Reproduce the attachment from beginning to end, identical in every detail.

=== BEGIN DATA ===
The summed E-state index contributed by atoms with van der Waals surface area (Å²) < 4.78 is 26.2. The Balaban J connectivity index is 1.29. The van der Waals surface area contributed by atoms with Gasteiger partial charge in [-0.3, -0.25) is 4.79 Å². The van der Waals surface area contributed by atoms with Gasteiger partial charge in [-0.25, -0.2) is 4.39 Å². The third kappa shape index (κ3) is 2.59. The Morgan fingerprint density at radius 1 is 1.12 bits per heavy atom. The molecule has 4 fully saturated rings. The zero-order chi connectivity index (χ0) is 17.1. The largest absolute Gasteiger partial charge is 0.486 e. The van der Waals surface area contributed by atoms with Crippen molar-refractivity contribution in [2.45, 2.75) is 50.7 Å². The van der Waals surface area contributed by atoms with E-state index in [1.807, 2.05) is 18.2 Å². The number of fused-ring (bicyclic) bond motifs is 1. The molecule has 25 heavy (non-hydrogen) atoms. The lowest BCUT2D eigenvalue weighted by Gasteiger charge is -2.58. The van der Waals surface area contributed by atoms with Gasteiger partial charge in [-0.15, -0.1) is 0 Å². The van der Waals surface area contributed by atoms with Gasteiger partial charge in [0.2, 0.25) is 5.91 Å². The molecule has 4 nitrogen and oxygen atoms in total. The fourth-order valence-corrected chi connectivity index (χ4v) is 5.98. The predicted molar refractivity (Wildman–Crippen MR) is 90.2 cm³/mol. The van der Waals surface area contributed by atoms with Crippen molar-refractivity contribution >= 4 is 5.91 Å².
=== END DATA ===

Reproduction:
The summed E-state index contributed by atoms with van der Waals surface area (Å²) < 4.78 is 26.2. The Balaban J connectivity index is 1.29. The van der Waals surface area contributed by atoms with Gasteiger partial charge in [-0.3, -0.25) is 4.79 Å². The van der Waals surface area contributed by atoms with Gasteiger partial charge in [-0.25, -0.2) is 4.39 Å². The third kappa shape index (κ3) is 2.59. The Morgan fingerprint density at radius 1 is 1.12 bits per heavy atom. The molecule has 4 fully saturated rings. The zero-order chi connectivity index (χ0) is 17.1. The largest absolute Gasteiger partial charge is 0.486 e. The van der Waals surface area contributed by atoms with Crippen molar-refractivity contribution in [2.45, 2.75) is 50.7 Å². The van der Waals surface area contributed by atoms with E-state index in [1.807, 2.05) is 18.2 Å². The number of fused-ring (bicyclic) bond motifs is 1. The molecule has 25 heavy (non-hydrogen) atoms. The lowest BCUT2D eigenvalue weighted by Gasteiger charge is -2.58. The van der Waals surface area contributed by atoms with Gasteiger partial charge in [-0.15, -0.1) is 0 Å². The van der Waals surface area contributed by atoms with Gasteiger partial charge in [0.2, 0.25) is 5.91 Å². The molecule has 4 nitrogen and oxygen atoms in total. The fourth-order valence-corrected chi connectivity index (χ4v) is 5.98. The predicted molar refractivity (Wildman–Crippen MR) is 90.2 cm³/mol. The van der Waals surface area contributed by atoms with Crippen molar-refractivity contribution >= 4 is 5.91 Å².